After 15 straight days of increases, Saskatchewan’s COVID-19-related death toll remained at 501 with no new deaths reported in the provincial government’s daily update.
Health officials said on Thursday there were 156 new cases, with the overall infection total in Saskatchewan now at 42,376. The increase of new infections is the lowest since March 23, when 150 were reported.
The seven-day average of new daily infections is down to 216 from 224 on Wednesday. This is the lowest average reported since April 2 when it was 213.
According to the provincial government, 115 new variants of concern (VOC) cases have been identified in Saskatchewan while the total (7,695) is reported as follows: far north west (171), far north east (2), north west (249), north central (181), north east (32), Saskatoon (906), central west (87), central east (328), Regina (4,047), south west (236), south central (564) and south east (775) zones. The residences of 117 VOC cases are pending.
The province’s hospitals are currently providing care for 173 patients with COVID-19 — 132 are receiving inpatient care and 41 are in intensive care.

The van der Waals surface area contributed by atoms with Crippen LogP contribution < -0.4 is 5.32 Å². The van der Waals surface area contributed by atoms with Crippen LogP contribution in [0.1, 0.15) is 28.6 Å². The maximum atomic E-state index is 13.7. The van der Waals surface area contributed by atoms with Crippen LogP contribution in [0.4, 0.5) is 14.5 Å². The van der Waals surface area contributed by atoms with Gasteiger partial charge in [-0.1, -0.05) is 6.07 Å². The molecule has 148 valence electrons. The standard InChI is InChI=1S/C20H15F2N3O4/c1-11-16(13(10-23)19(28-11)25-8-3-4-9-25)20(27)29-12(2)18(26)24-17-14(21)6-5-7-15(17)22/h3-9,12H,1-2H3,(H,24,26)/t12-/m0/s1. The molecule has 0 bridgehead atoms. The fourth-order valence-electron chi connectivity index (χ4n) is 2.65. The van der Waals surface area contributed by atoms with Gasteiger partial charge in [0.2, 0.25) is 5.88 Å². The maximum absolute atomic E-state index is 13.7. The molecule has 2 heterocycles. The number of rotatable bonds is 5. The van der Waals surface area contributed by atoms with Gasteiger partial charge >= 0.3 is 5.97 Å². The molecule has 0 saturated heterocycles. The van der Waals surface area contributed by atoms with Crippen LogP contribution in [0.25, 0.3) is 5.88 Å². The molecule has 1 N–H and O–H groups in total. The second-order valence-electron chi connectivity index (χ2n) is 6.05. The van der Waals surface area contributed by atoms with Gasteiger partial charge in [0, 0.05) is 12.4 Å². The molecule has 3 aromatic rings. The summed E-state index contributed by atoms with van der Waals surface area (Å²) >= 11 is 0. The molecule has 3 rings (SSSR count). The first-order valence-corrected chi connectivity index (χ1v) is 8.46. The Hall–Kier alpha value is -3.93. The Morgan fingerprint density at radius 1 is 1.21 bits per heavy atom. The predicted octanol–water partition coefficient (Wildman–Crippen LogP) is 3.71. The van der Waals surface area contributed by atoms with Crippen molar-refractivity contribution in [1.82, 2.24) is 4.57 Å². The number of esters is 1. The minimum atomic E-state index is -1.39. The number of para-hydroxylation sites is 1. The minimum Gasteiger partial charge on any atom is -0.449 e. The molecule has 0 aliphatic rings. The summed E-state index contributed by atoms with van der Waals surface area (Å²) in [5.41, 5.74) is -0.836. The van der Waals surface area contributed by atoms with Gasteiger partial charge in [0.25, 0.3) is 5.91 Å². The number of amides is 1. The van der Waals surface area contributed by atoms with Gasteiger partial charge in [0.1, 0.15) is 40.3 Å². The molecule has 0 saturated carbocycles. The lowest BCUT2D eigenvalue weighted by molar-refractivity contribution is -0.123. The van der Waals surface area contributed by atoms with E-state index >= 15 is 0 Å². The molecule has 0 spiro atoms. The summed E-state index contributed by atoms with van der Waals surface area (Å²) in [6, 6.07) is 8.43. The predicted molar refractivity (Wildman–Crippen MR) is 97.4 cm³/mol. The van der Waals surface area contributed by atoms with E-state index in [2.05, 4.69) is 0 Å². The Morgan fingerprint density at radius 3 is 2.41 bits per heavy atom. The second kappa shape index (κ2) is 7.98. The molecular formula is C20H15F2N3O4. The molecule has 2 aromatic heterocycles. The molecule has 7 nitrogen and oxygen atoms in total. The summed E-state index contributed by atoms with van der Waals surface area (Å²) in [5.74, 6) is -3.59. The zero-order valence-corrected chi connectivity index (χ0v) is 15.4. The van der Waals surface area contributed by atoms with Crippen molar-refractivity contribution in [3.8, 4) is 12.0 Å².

Active cases, which are total cases minus recoveries and deaths, now sit at 2,158 in Saskatchewan, according to the press release. This is the lowest number reported since April 8, when there were 2,141.
The total number of people who have recovered from the virus has grown to 39,717 following 265 more recoveries, provincial health officials said.
According to the press release, 3,494 COVID-19 tests were performed on Wednesday. To date, 789,619 tests have been carried out in the province.
A total of 480,910 doses of COVID-19 vaccine have been administered in Saskatchewan, provincial government officials said.
Questions about COVID-19? Here are some things you need to know:
Symptoms can include fever, cough and difficulty breathing — very similar to a cold or flu. Some people can develop a more severe illness. People most at risk of this include older adults and people with severe chronic medical conditions like heart, lung or kidney disease. If you develop symptoms, contact public health authorities.
To prevent the virus from spreading, experts recommend frequent handwashing and coughing into your sleeve. They also recommend minimizing contact with others, staying home as much as possible and maintaining a distance of two metres from other people if you go out. In situations where you can’t keep a safe distance from others, public health officials recommend the use of a non-medical face mask or covering to prevent spreading the respiratory droplets that can carry the virus. In some provinces and municipalities across the country, masks or face coverings are now mandatory in indoor public spaces.
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